Suit Her Style
It’s a gift, so her preferences should naturally be the first thing on your mind. Would she buy it? Does she like red? If the piece you present is something she actually loves, her thanks will be reflected in the confidence she’ll exude while wearing it.
Be True to Size
Not sure what size to buy? Sift through her lingerie drawer to find the size she usually wears. Anything too big or small can feel uncomfortable or restrictive, making it difficult for her to even want to wear it. If the fit is right, she’ll treasure it for much longer than you ever bargained for.
Materials that are smooth and flexible are more likely to glide along the body with seamless sensuality. Avoid materials that are scratchy or harsh in ways that may pinch or irritate the skin. Invest in quality! The feel of comfortable lingerie is among the best sensations a woman can experience.
Have a happy Valentine’s Day! Stay warm and feel the love.
On September 30, I attended a Special “test” event hosted in partnership by Eurovet and INVISTA™. It was a first ever fabric exposition in NYC of the Interfiliѐre show presented internationally and covering trends for Fall/ Winter 2014. I have to admit, I was a bit iffy about attending. Perhaps I am somewhat inured to that so often seems like marketing hype, but I was in for a very pleasant surprise. The event was terrific; informative, in a great venue, and delicious food as well as an open bar. I can not wait for the next one!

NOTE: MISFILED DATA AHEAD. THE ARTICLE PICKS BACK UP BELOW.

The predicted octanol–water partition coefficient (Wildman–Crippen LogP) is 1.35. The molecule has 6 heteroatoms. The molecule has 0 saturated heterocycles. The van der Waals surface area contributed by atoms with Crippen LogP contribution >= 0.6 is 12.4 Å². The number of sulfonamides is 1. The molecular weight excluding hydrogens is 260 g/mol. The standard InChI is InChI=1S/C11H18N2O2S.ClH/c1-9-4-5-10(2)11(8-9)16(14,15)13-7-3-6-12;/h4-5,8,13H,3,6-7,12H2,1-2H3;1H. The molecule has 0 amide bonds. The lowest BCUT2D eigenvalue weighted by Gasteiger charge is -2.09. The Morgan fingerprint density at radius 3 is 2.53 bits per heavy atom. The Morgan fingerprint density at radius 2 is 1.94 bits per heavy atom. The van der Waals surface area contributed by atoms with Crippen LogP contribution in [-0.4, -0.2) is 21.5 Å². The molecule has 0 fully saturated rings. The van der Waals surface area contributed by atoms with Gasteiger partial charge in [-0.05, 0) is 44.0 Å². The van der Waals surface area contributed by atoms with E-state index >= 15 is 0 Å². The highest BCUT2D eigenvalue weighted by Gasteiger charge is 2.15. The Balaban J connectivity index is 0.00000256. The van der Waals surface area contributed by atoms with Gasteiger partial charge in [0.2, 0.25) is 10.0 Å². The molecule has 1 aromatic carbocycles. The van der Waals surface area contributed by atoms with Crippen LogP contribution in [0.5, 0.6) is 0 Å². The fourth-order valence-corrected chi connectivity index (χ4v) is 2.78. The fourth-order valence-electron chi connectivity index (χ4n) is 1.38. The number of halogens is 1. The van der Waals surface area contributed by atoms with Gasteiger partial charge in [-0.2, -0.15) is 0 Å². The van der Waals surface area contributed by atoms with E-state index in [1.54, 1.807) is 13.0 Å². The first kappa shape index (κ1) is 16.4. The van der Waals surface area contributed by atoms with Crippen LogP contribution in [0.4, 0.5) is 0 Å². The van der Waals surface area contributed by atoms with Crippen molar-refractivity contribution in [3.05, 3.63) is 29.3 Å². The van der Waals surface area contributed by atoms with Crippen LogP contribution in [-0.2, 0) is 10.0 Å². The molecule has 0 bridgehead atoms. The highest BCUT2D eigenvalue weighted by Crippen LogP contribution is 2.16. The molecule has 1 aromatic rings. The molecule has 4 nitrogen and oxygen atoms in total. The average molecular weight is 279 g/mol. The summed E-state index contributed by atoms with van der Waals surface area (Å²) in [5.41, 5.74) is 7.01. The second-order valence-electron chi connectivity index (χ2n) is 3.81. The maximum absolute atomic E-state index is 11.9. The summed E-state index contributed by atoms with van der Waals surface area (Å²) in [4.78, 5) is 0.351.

I met my colleague who writes the Retail Briefs column on our Lingerie Briefs website and asked her if she would give her perspective on the whole presentation. Ali Cudby is internationally known for her work with lingerie retailers, manufacturers and consumers. Her company, Fab Foundations®, features a worldwide lingerie boutique directory, bra fit information based on her trademarked FabFit Formula, and a blog that features the latest industry news and trends. Here is her take…..
It’s important to be strategic when considering expansion. There’s plenty of upside – new market, new customers, and dreaming about the ka-ching dropping to the bottom line. On the flip side, getting expansion wrong can be expensive in both dollars and cost to your established brand’s reputation.
Before you go rushing off to multiply, it’s important to consider how and when to grow. One way to consider expansion is with a test. Even smarter – doing that test with a partner who stands to benefit while also shouldering some of the cost.
The lingerie world recently saw an ideal example of that kind of brand expansion test. The players were Eurovet – the company that runs our lingerie trade shows worldwide – and INVISTA™, the company that brings us Lycra®.
The event was a taste of the famous and highly attended Interfiliѐre, the fabric supplier side of the annual July trade show in Paris. The exclusive event connected key buyers and retailers with leading global fabric mills with a first-of-its-kind trend presentation format. “The trend presentation allowed us to bring deeper insights directly to the American market and its key players,” states Marie-Laure Bellon-Homps, CEO of Eurovet.
In other words, for Eurovet, it was an opportunity to test the viability of bringing the Interfiliѐre fabric show to the US market in the future, most likely in conjunction with Curvexpo.